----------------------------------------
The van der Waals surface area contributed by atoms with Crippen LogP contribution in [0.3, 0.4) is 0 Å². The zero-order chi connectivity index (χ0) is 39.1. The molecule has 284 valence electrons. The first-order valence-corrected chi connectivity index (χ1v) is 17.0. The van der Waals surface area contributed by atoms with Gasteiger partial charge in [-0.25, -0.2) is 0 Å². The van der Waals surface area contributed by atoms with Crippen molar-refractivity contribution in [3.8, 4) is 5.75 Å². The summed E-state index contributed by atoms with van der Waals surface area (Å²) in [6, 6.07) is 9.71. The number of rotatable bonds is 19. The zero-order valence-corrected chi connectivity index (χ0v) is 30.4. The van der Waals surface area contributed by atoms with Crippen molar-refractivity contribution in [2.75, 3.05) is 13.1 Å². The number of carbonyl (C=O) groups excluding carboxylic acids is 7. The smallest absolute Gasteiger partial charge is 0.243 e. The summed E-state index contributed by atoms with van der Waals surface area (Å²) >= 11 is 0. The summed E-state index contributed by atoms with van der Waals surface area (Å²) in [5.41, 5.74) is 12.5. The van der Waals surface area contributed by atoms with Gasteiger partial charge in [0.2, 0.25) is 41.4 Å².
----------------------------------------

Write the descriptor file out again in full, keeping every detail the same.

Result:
The van der Waals surface area contributed by atoms with Crippen LogP contribution in [0.3, 0.4) is 0 Å². The zero-order chi connectivity index (χ0) is 39.1. The molecule has 284 valence electrons. The first-order valence-corrected chi connectivity index (χ1v) is 17.0. The van der Waals surface area contributed by atoms with Gasteiger partial charge in [-0.25, -0.2) is 0 Å². The van der Waals surface area contributed by atoms with Crippen molar-refractivity contribution in [3.8, 4) is 5.75 Å². The summed E-state index contributed by atoms with van der Waals surface area (Å²) in [6, 6.07) is 9.71. The number of rotatable bonds is 19. The zero-order valence-corrected chi connectivity index (χ0v) is 30.4. The van der Waals surface area contributed by atoms with Crippen molar-refractivity contribution in [2.75, 3.05) is 13.1 Å². The number of carbonyl (C=O) groups excluding carboxylic acids is 7. The smallest absolute Gasteiger partial charge is 0.243 e. The summed E-state index contributed by atoms with van der Waals surface area (Å²) >= 11 is 0. The summed E-state index contributed by atoms with van der Waals surface area (Å²) in [5.41, 5.74) is 12.5. The van der Waals surface area contributed by atoms with Gasteiger partial charge in [0.2, 0.25) is 41.4 Å².